By Ryan Cortes
By Chris Joseph
By Kyle Munzenrieder
By Kyle Swenson
By Chris Joseph
By Chris Joseph
By Ryan Cortes
By Allie Conti
As the sun rose on Monday, cops in Kevlar vests patrolled cordoned-off streets around downtown Miami's federal courthouse. Shaded by the building where judges have deliberated the fates of Manuel Noriega and Elián González, 12 video cameras stood ready, and a few bleary-eyed newscasters blathered to their early-bird viewership. Inside, a clutch of slick-haired lawyers hired by George W. Bush discussed how best to convince federal circuit court judge Donald Middlebrooks to stop the hand recount of the presidential vote throughout the state of Florida.
It was no surprise that the judge issued an injunction after a four-hour hearing. The Bush team's ineloquent and perfunctory presentation, however, does not bode well for the next four years. The proceedings not only displayed Shrub's subpar eye for talent -- a worrisome quality in a guy who lacks both intelligence and a desire to show up at work. Worse, the hearing showed how quickly Bush II is willing to scrap the ideas he once championed in search of victory. "Will Rogers said it best a long time ago," former Florida Bar president Steve Zack said during a break. "Where you stand depends on where you sit."
Bush requested this day in court, claiming a hand recount of ballots in four counties -- Palm Beach, Broward, Miami-Dade, and Volusia -- was unconstitutional. The case drew international attention. Although Middlebrooks denied a request by television networks' attorneys to film the proceedings, updates were broadcast from outside the courtroom to places as far away as Malaysia and Kazakstan. Press from around the world jockeyed for one of 25 inside seats hours before the judge arrived.
When things got moving, the depth of Bush's miscalculation quickly became apparent. On his side a cadre of rather anonymous lawyers sat at the defense table. The one heavy hitter: Al Cardenas, a Miami lawyer, lobbyist, and chairman of the Florida Republican Party. The other side was standing-room only and featured even bigger names. Harvard law professors Laurence Tribeand Alan Dershowitz, two of the country's best-known constitutional experts, played for Team Gore. Also on board were Nova Southeastern University prof Bruce Rogow and former U.S. attorney for South Florida Kendall Coffey (whom you might recall either for his role in the Elián case or for biting a stripper after a bad day). Filling out their ranks was a large group of attorneys representing the four counties and Broward County Supervisor of Elections Jane Carroll. About 20 people stood on the Democratic side of the room, compared to six on the Republican side.
Bush's lead lawyer, Theodore Olson, a nerdy fellow in a dark blue suit, didn't present a very convincing case; none of the others on his side of the room even uttered a word. Olson tried to argue that Florida has no system for hand-counting votes. As a result, he said, each of the 67 counties would have to invent its own checks and balances. The quality of his explanation is best summed up in this gem: "The commonality here is the differential. There is no uniformity." Riveting!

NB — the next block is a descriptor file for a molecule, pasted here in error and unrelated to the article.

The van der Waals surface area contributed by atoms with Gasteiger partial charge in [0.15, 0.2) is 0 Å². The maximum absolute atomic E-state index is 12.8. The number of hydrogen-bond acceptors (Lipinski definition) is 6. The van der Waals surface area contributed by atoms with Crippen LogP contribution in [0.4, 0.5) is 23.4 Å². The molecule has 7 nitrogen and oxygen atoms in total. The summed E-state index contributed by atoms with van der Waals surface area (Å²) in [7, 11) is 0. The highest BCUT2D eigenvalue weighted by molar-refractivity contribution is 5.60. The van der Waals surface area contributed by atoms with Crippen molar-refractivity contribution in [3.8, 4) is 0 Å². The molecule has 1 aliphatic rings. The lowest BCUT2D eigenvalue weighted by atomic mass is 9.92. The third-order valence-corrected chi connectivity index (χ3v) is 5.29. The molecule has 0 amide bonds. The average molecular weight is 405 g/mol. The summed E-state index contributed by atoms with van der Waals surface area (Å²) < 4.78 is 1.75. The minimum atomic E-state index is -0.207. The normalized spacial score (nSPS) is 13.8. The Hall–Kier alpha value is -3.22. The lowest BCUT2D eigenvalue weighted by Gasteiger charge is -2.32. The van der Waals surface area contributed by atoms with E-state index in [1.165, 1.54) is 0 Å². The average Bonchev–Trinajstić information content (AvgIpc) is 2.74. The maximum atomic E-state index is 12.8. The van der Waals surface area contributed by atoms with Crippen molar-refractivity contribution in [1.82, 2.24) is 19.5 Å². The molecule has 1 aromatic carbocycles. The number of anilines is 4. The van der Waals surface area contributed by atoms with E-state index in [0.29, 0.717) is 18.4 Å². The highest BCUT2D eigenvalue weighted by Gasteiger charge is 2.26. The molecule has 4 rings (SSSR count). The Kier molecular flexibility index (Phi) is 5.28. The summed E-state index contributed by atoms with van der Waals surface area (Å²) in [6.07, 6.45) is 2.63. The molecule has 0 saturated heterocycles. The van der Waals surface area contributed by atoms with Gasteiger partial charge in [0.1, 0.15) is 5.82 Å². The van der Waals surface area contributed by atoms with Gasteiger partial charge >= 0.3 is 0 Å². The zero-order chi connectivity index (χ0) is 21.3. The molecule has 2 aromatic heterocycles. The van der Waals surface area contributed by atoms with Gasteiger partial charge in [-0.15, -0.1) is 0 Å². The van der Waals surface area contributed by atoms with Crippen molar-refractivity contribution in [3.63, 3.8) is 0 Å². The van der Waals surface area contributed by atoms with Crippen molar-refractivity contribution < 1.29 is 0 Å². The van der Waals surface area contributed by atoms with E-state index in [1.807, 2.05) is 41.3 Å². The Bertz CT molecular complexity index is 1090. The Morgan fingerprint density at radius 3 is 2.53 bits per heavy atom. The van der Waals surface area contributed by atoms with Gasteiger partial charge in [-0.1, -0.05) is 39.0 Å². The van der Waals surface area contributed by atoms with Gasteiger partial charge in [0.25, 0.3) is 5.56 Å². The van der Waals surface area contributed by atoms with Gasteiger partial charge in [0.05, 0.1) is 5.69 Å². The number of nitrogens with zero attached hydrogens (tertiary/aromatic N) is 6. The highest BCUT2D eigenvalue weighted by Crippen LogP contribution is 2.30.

The undisputed star of the proceedings was Rogow, who represented much-maligned Palm Beach County Supervisor of Elections Theresa LePore. Not only did Rogow make a solid case the legal superstars could merely echo -- that the federal courts have no right messing in a matter covered by state election law -- but he also filled his pleading with bons mots. In describing the way vote recounters would determine votes by studying whether or not a ballot had been pierced, he said: "Pregnancy doesn't count in Palm Beach County, only penetration does."
Rogow cited a state statute passed a decade or so ago, Chapter 120.168, which describes a process for recounting ballots and appealing such votes. He belittled the Bush team's argument as an attempt to hide the truth of the hand counts. "They want to suppress the vote totals," he said. "They would hold that knowing the vote went for Gore might hurt the national psyche. I think that's demeaning the national psyche." Indeed the issue raised the concern of how honest President Dubya will be with the people. (Folks didn't take kindly to the top-drawer deceit of Richard Nixon or Bill Clinton.)
Bush took another hit, one that has since reverberated through the electronic halls of the punditry, when Dershowitz, representing some disgruntled Palm Beach County voters, brought up a Bush-signed 1997 Texas law that states, "A manual recount shall be conducted in preference to an electronic count." While the Bush team tried to downplay that piece of legislation as one that simply set standards for a recount rather than affirmed their validity, Dershowitz said Bush lacked "clean hands" in "challenging a law that he finds acceptable."
Bush's hypocrisy goes far deeper than that, though. A cornerstone of his campaign was his preference for taking power away from the federal government and returning it to the states and the people. In debate after debate, stump speech after stump speech, the governor tried to distinguish himself from Al Gore with this seemingly substantive sound bite: "[Gore] trusts the federal government; we trust the people."